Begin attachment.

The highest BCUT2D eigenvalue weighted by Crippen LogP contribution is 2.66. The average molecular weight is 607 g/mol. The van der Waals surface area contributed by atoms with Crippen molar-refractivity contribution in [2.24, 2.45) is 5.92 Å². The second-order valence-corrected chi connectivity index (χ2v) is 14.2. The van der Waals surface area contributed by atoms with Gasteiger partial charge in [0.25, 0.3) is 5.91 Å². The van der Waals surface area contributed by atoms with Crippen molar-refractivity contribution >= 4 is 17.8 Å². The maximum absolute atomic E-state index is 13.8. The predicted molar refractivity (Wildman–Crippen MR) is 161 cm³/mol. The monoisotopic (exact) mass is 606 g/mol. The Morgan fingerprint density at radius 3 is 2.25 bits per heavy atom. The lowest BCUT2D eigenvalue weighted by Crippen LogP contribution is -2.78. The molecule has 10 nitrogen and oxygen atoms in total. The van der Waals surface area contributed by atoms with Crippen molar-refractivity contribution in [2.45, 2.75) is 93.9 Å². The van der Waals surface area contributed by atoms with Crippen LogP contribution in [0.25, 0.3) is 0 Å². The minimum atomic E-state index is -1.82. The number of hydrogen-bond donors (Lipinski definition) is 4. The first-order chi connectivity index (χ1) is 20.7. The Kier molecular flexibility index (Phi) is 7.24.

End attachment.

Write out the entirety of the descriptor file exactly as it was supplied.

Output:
The highest BCUT2D eigenvalue weighted by Crippen LogP contribution is 2.66. The average molecular weight is 607 g/mol. The van der Waals surface area contributed by atoms with Crippen molar-refractivity contribution in [2.24, 2.45) is 5.92 Å². The second-order valence-corrected chi connectivity index (χ2v) is 14.2. The van der Waals surface area contributed by atoms with Gasteiger partial charge in [0.25, 0.3) is 5.91 Å². The van der Waals surface area contributed by atoms with Crippen molar-refractivity contribution >= 4 is 17.8 Å². The maximum absolute atomic E-state index is 13.8. The predicted molar refractivity (Wildman–Crippen MR) is 161 cm³/mol. The monoisotopic (exact) mass is 606 g/mol. The Morgan fingerprint density at radius 3 is 2.25 bits per heavy atom. The lowest BCUT2D eigenvalue weighted by Crippen LogP contribution is -2.78. The molecule has 10 nitrogen and oxygen atoms in total. The van der Waals surface area contributed by atoms with Crippen molar-refractivity contribution in [2.45, 2.75) is 93.9 Å². The van der Waals surface area contributed by atoms with Crippen LogP contribution in [0.25, 0.3) is 0 Å². The minimum atomic E-state index is -1.82. The number of hydrogen-bond donors (Lipinski definition) is 4. The first-order chi connectivity index (χ1) is 20.7. The Kier molecular flexibility index (Phi) is 7.24.